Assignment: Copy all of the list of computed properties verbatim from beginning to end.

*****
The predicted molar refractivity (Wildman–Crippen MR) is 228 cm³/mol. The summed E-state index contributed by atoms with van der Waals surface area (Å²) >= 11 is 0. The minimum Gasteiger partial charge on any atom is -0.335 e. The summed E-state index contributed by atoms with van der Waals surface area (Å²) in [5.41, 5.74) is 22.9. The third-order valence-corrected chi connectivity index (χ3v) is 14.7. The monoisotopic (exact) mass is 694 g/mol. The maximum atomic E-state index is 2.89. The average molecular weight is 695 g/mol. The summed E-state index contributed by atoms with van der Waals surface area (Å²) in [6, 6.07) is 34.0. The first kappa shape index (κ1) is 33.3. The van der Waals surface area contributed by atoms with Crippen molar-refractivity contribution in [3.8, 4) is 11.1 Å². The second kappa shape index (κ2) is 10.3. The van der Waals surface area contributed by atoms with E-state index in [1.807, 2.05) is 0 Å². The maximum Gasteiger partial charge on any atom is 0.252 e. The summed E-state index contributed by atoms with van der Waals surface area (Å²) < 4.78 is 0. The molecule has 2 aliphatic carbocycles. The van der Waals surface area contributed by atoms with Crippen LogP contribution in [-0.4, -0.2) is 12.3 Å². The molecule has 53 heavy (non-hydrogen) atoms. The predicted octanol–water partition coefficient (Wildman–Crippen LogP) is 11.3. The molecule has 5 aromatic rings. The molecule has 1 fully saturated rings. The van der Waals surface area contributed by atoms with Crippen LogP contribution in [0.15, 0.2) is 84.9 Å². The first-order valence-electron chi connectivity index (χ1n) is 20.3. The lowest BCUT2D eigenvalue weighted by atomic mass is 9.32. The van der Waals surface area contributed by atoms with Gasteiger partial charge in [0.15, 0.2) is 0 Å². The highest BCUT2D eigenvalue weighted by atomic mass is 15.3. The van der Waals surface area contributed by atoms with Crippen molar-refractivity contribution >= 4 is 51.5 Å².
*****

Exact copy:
The predicted molar refractivity (Wildman–Crippen MR) is 228 cm³/mol. The summed E-state index contributed by atoms with van der Waals surface area (Å²) >= 11 is 0. The minimum Gasteiger partial charge on any atom is -0.335 e. The summed E-state index contributed by atoms with van der Waals surface area (Å²) in [5.41, 5.74) is 22.9. The third-order valence-corrected chi connectivity index (χ3v) is 14.7. The monoisotopic (exact) mass is 694 g/mol. The maximum atomic E-state index is 2.89. The average molecular weight is 695 g/mol. The summed E-state index contributed by atoms with van der Waals surface area (Å²) in [6, 6.07) is 34.0. The first kappa shape index (κ1) is 33.3. The van der Waals surface area contributed by atoms with Crippen molar-refractivity contribution in [3.8, 4) is 11.1 Å². The second kappa shape index (κ2) is 10.3. The van der Waals surface area contributed by atoms with E-state index in [1.807, 2.05) is 0 Å². The maximum Gasteiger partial charge on any atom is 0.252 e. The summed E-state index contributed by atoms with van der Waals surface area (Å²) < 4.78 is 0. The molecule has 2 aliphatic carbocycles. The van der Waals surface area contributed by atoms with Crippen LogP contribution in [-0.4, -0.2) is 12.3 Å². The molecule has 53 heavy (non-hydrogen) atoms. The predicted octanol–water partition coefficient (Wildman–Crippen LogP) is 11.3. The molecule has 5 aromatic rings. The molecule has 1 fully saturated rings. The van der Waals surface area contributed by atoms with Crippen LogP contribution in [0.15, 0.2) is 84.9 Å². The first-order valence-electron chi connectivity index (χ1n) is 20.3. The lowest BCUT2D eigenvalue weighted by atomic mass is 9.32. The van der Waals surface area contributed by atoms with Gasteiger partial charge in [0.15, 0.2) is 0 Å². The highest BCUT2D eigenvalue weighted by atomic mass is 15.3. The van der Waals surface area contributed by atoms with Crippen molar-refractivity contribution >= 4 is 51.5 Å².